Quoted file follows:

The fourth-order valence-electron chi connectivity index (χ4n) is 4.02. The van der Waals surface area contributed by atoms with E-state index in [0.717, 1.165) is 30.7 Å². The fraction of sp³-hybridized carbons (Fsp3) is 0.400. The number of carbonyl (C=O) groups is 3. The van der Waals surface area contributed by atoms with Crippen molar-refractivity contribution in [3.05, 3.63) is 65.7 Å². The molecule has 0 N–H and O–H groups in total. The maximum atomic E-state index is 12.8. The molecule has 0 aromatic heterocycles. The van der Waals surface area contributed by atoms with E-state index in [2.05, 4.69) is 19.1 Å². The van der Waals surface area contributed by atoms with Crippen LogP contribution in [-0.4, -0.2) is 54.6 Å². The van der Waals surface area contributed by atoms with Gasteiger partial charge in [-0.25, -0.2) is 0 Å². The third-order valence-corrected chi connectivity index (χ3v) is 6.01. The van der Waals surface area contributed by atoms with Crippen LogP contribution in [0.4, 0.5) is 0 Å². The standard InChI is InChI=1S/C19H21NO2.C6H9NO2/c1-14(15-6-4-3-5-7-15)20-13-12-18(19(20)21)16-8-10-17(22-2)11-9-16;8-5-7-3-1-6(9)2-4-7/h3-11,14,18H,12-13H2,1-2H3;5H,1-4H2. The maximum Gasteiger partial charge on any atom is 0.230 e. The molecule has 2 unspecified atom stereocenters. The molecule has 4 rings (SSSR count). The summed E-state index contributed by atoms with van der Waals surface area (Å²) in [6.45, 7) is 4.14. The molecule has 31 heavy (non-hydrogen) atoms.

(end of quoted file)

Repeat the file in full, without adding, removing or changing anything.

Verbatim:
The fourth-order valence-electron chi connectivity index (χ4n) is 4.02. The van der Waals surface area contributed by atoms with E-state index in [0.717, 1.165) is 30.7 Å². The fraction of sp³-hybridized carbons (Fsp3) is 0.400. The number of carbonyl (C=O) groups is 3. The van der Waals surface area contributed by atoms with Crippen molar-refractivity contribution in [3.05, 3.63) is 65.7 Å². The molecule has 0 N–H and O–H groups in total. The maximum atomic E-state index is 12.8. The molecule has 0 aromatic heterocycles. The van der Waals surface area contributed by atoms with E-state index in [2.05, 4.69) is 19.1 Å². The van der Waals surface area contributed by atoms with Crippen LogP contribution in [-0.4, -0.2) is 54.6 Å². The van der Waals surface area contributed by atoms with Gasteiger partial charge in [-0.25, -0.2) is 0 Å². The third-order valence-corrected chi connectivity index (χ3v) is 6.01. The van der Waals surface area contributed by atoms with Crippen LogP contribution in [0.4, 0.5) is 0 Å². The standard InChI is InChI=1S/C19H21NO2.C6H9NO2/c1-14(15-6-4-3-5-7-15)20-13-12-18(19(20)21)16-8-10-17(22-2)11-9-16;8-5-7-3-1-6(9)2-4-7/h3-11,14,18H,12-13H2,1-2H3;5H,1-4H2. The maximum Gasteiger partial charge on any atom is 0.230 e. The molecule has 2 unspecified atom stereocenters. The molecule has 4 rings (SSSR count). The summed E-state index contributed by atoms with van der Waals surface area (Å²) in [6.45, 7) is 4.14. The molecule has 31 heavy (non-hydrogen) atoms.